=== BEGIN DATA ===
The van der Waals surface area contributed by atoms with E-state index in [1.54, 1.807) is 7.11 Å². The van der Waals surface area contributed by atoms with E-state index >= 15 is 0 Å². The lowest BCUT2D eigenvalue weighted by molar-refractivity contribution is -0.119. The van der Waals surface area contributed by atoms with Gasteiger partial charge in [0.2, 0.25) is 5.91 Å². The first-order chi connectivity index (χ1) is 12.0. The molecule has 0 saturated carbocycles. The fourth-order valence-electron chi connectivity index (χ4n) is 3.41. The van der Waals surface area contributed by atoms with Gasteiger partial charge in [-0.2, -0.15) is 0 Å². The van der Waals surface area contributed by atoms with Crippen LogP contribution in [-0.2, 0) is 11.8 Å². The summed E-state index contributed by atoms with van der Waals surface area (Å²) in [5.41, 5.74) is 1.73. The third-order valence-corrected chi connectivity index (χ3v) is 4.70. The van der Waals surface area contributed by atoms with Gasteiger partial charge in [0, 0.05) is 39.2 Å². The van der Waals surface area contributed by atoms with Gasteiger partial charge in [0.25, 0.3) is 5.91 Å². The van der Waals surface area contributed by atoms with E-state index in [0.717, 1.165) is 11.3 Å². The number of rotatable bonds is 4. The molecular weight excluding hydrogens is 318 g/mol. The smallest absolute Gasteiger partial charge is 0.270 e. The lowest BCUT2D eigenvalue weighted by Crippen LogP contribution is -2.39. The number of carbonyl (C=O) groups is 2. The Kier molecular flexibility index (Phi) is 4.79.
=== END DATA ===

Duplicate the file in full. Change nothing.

The van der Waals surface area contributed by atoms with E-state index in [1.54, 1.807) is 7.11 Å². The van der Waals surface area contributed by atoms with E-state index >= 15 is 0 Å². The lowest BCUT2D eigenvalue weighted by molar-refractivity contribution is -0.119. The van der Waals surface area contributed by atoms with Gasteiger partial charge in [0.2, 0.25) is 5.91 Å². The first-order chi connectivity index (χ1) is 12.0. The molecule has 0 saturated carbocycles. The fourth-order valence-electron chi connectivity index (χ4n) is 3.41. The van der Waals surface area contributed by atoms with Gasteiger partial charge in [-0.2, -0.15) is 0 Å². The van der Waals surface area contributed by atoms with Crippen LogP contribution in [-0.2, 0) is 11.8 Å². The summed E-state index contributed by atoms with van der Waals surface area (Å²) in [5.41, 5.74) is 1.73. The third-order valence-corrected chi connectivity index (χ3v) is 4.70. The van der Waals surface area contributed by atoms with Gasteiger partial charge in [0, 0.05) is 39.2 Å². The van der Waals surface area contributed by atoms with Gasteiger partial charge in [0.25, 0.3) is 5.91 Å². The van der Waals surface area contributed by atoms with E-state index in [0.717, 1.165) is 11.3 Å². The number of rotatable bonds is 4. The molecular weight excluding hydrogens is 318 g/mol. The smallest absolute Gasteiger partial charge is 0.270 e. The lowest BCUT2D eigenvalue weighted by Crippen LogP contribution is -2.39. The number of carbonyl (C=O) groups is 2. The Kier molecular flexibility index (Phi) is 4.79.